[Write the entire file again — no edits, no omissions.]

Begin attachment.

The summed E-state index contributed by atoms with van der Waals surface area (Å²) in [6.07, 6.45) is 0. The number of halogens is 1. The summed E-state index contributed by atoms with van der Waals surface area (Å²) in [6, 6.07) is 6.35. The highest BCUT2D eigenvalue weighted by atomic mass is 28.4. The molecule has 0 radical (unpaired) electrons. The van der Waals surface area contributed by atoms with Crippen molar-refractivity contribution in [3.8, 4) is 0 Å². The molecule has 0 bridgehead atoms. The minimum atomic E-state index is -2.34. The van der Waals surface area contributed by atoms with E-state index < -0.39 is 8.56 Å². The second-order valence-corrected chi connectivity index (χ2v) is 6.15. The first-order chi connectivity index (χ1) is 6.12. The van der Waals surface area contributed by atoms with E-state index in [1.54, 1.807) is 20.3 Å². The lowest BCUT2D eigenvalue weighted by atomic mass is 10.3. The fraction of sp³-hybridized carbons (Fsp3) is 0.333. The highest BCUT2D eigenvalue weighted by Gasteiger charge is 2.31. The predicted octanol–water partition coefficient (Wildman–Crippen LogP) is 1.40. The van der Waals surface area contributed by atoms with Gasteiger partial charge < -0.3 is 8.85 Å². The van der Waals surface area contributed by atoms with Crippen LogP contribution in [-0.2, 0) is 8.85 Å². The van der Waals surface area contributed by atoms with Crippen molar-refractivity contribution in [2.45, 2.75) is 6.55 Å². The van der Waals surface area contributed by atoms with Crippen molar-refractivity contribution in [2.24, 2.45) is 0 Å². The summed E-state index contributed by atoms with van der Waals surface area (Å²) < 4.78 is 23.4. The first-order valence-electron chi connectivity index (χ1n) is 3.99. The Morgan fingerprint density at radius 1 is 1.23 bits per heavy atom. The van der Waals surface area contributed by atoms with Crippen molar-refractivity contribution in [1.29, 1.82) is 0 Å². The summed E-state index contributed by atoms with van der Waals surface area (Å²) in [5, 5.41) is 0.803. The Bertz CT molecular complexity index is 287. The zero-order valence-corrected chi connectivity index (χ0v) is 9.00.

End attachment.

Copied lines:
The summed E-state index contributed by atoms with van der Waals surface area (Å²) in [6.07, 6.45) is 0. The number of halogens is 1. The summed E-state index contributed by atoms with van der Waals surface area (Å²) in [6, 6.07) is 6.35. The highest BCUT2D eigenvalue weighted by atomic mass is 28.4. The molecule has 0 radical (unpaired) electrons. The van der Waals surface area contributed by atoms with Crippen molar-refractivity contribution in [3.8, 4) is 0 Å². The molecule has 0 bridgehead atoms. The minimum atomic E-state index is -2.34. The van der Waals surface area contributed by atoms with E-state index < -0.39 is 8.56 Å². The second-order valence-corrected chi connectivity index (χ2v) is 6.15. The first-order chi connectivity index (χ1) is 6.12. The van der Waals surface area contributed by atoms with E-state index in [1.54, 1.807) is 20.3 Å². The lowest BCUT2D eigenvalue weighted by atomic mass is 10.3. The fraction of sp³-hybridized carbons (Fsp3) is 0.333. The highest BCUT2D eigenvalue weighted by Gasteiger charge is 2.31. The predicted octanol–water partition coefficient (Wildman–Crippen LogP) is 1.40. The van der Waals surface area contributed by atoms with Gasteiger partial charge < -0.3 is 8.85 Å². The van der Waals surface area contributed by atoms with Crippen LogP contribution in [-0.2, 0) is 8.85 Å². The van der Waals surface area contributed by atoms with Crippen molar-refractivity contribution in [2.45, 2.75) is 6.55 Å². The van der Waals surface area contributed by atoms with Crippen molar-refractivity contribution in [2.24, 2.45) is 0 Å². The summed E-state index contributed by atoms with van der Waals surface area (Å²) < 4.78 is 23.4. The first-order valence-electron chi connectivity index (χ1n) is 3.99. The Morgan fingerprint density at radius 1 is 1.23 bits per heavy atom. The van der Waals surface area contributed by atoms with Crippen molar-refractivity contribution in [1.29, 1.82) is 0 Å². The summed E-state index contributed by atoms with van der Waals surface area (Å²) in [5, 5.41) is 0.803. The Bertz CT molecular complexity index is 287. The zero-order valence-corrected chi connectivity index (χ0v) is 9.00.